Donald Trump's victory in the 2016 U.S. presidential election sparked a seemingly endless storm in world politics. In recent months, controversial statements and decisions by the White House not only traumatized Washington but also sent shockwaves through world capitals.
To be clear, Mr. Trump's brand of politics revealed that the Western-dominated world order was experiencing a serious crisis and it would be unfair and unrealistic to blame the current chaos on the U.S. president's carelessness or inexperience. Nor could we account for the situation at hand with reference to his eagerness to renegotiate international agreements in an attempt to look out for Washington's best interests.
But let's make one thing clear: Although Mr. Trump has been questioning America's global role, which has raised questions about Washington's reliability around the world, the administration has been dealing with problems left behind by past presidents. The pressing issues of today, including the threat posed by China to American interests, the need to counter-balance Russia's influence and the situation in the Middle East, were merely inherited by Mr. Trump.
Tackling questions of foreign policy as a businessman, the U.S. president's top priority in the Middle East has been to contain and isolate Iran. His strongly-worded statements in Riyadh and Tel Aviv last month suggested that the moment of truth has arrived. Nor did the re-election of Hassan Rouhani, a "moderate" supporter of the nuclear deal, weaken Mr. Trump's resolve.
At the end of the day, Mr. Trump's take on Iran is completely different from his predecessor's view. Willing to ignore the threat posed by Shiite radicalism provided that it did not target the West, the Barack Obama administration looked the other way as Iranians seized control of Syria, Iraq and Yemen. It was only in Yemen that Washington proved willing to lend partial support to Saudi Arabia.
For Mr. Obama, the nuclear deal represented the centerpiece of a new policy that would lift sanctions against Iran and welcome Tehran back into the international system. Meanwhile, the previous administration stood idly as tensions between Saudi Arabia and Iran evolve into full-blown sectarian polarization.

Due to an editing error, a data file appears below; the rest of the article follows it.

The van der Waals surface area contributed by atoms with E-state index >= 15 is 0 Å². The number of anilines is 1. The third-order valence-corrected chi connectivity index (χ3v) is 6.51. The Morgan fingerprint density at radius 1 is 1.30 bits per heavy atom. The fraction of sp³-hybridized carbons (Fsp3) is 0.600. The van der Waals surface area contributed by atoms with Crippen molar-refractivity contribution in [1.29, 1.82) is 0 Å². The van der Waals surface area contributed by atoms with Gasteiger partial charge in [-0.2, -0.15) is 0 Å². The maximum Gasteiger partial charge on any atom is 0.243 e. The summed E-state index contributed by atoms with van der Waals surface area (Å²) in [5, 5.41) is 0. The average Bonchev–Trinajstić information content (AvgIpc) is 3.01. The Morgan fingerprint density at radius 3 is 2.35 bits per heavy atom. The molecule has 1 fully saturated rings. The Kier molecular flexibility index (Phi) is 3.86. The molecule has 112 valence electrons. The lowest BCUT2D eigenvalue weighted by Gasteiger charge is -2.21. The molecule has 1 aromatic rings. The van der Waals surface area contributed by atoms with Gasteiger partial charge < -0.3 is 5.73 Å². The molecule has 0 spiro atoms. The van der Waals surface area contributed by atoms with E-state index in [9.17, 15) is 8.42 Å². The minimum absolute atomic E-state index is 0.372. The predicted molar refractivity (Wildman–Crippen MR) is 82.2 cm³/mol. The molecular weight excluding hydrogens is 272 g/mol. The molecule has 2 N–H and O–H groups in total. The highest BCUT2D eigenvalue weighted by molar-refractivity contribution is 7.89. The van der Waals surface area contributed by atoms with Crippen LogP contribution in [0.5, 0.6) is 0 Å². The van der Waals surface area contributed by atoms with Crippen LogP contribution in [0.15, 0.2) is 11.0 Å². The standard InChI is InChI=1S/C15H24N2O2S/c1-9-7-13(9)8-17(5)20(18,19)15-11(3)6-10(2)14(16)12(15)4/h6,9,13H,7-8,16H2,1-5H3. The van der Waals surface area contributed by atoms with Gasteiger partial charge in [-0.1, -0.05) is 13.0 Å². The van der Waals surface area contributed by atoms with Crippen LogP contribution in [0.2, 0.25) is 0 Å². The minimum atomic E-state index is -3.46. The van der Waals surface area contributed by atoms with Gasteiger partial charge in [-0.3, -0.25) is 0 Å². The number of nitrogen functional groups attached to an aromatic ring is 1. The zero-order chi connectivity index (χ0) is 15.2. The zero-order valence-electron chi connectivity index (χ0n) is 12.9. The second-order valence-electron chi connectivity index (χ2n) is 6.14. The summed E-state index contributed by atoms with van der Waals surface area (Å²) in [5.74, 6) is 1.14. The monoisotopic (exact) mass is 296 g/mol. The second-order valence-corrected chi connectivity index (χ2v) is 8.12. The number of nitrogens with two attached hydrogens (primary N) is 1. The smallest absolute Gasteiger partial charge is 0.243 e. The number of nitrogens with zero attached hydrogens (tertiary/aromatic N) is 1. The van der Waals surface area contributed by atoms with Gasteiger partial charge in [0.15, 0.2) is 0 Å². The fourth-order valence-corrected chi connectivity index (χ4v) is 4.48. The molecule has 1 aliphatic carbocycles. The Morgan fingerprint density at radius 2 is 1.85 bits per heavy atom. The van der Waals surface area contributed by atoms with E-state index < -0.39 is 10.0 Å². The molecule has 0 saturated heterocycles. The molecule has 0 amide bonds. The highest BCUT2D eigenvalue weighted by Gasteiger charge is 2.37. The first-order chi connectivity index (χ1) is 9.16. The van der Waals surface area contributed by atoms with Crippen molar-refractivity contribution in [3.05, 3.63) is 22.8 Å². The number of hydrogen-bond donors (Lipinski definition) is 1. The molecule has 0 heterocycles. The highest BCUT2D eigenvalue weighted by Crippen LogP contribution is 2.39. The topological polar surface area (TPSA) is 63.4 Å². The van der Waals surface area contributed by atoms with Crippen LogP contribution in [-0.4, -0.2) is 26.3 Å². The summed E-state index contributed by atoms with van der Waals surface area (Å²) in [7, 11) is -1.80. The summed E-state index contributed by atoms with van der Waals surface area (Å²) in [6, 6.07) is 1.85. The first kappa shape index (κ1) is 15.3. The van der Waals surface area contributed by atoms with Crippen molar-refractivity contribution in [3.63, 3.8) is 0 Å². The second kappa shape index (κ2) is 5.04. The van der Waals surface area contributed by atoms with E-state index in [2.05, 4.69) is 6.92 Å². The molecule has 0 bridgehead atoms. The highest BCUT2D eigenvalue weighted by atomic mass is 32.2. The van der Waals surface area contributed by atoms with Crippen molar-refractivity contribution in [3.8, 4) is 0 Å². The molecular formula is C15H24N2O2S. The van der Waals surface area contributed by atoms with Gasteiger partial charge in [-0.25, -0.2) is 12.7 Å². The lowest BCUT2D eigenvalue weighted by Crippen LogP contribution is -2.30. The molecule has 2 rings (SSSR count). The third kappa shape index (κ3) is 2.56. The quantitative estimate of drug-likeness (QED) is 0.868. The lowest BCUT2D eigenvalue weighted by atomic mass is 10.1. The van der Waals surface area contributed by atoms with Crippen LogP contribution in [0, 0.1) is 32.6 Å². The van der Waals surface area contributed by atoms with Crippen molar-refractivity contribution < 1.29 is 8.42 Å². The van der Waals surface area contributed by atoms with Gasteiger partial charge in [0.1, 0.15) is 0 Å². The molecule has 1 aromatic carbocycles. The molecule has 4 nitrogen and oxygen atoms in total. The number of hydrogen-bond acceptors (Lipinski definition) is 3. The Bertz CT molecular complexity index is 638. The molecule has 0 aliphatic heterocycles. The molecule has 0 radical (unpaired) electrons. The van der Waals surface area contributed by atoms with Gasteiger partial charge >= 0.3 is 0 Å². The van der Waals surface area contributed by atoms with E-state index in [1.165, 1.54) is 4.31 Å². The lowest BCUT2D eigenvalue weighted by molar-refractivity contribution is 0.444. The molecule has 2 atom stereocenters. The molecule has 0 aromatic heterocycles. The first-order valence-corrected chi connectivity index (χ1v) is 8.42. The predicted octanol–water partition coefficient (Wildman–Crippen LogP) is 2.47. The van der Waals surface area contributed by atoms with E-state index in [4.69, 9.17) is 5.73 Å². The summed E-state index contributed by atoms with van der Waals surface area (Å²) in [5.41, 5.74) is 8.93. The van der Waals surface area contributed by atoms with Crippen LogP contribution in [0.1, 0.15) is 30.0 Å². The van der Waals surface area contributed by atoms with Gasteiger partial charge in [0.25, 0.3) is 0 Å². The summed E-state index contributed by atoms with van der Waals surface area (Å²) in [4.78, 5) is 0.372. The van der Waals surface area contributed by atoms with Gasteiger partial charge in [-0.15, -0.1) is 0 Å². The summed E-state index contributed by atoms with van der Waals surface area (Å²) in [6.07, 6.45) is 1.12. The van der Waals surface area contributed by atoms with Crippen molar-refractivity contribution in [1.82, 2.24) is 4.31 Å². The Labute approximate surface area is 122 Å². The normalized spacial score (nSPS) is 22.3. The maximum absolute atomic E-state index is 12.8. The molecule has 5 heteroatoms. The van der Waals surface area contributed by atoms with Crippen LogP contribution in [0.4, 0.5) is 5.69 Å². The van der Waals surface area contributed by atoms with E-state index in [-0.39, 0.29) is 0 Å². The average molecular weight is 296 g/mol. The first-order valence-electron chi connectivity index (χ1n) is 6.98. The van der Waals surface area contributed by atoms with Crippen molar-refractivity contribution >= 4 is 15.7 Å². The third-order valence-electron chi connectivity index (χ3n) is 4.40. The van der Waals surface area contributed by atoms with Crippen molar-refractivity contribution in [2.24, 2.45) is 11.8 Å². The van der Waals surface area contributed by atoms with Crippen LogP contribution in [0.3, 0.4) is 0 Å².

In recent months, President Trump not only argued that the nuclear deal had been poorly negotiated but also imposed new sanctions on Iran. Moreover, he realigned Washington's take on Iran along the expectations of Israel and the Gulf countries. By identifying Iran as a source of instability, terrorism and oppression, Mr. Trump reversed his predecessor's policy of rapprochement with Iran.
The U.S. president's promises to Arab leaders revived the hopes of forming an Arab NATO in the Middle East. Moving forward, it would appear that the regional cold war of the Obama years will give way to violent confrontation. To be clear, Mr. Trump wants to sign military agreements with Gulf nations similar to the recent deal between Saudi Arabia and the U.S. in order to help American weapons manufacturers make more money. But he could possibly further aggravate the sectarian tensions that he accused the Obama administration of doing in the first place.
Of course, Iranian expansionism must be stopped in Yemen, Iraq, Syria and Lebanon. There is little doubt that the atrocities perpetrated by Shia militias have been the driving force behind Daesh and other radical groups. However, U.S. officials must understand that shaking hands with authoritarian Sunni leaders and ignoring popular demands won't be enough to isolate Iran.
At the end of the day, the Iranian regime has been promoting a culture of resistance since the 1979 revolution. Let us recall that Tehran has been generating and using proxies for four decades. Mobilizing Shia communities across the Middle East, Iran remains capable of fueling chaos in the Gulf. Under the circumstances, U.S. policymakers should not ignore the possibility of China and Russia throwing their weight behind Tehran.
As such, unless the Trump administration can turn its goal of isolating Iran into a coherent policy, the steps taken by Washington will only bring more chaos and terror to the Middle East. The fact that the U.S. opted to work with the People's Protection Units (YPG) in the Raqqa operation shows that Washington is unlikely to promote stability in the region.
But maybe all they really want is to sell more weapons to regional powers.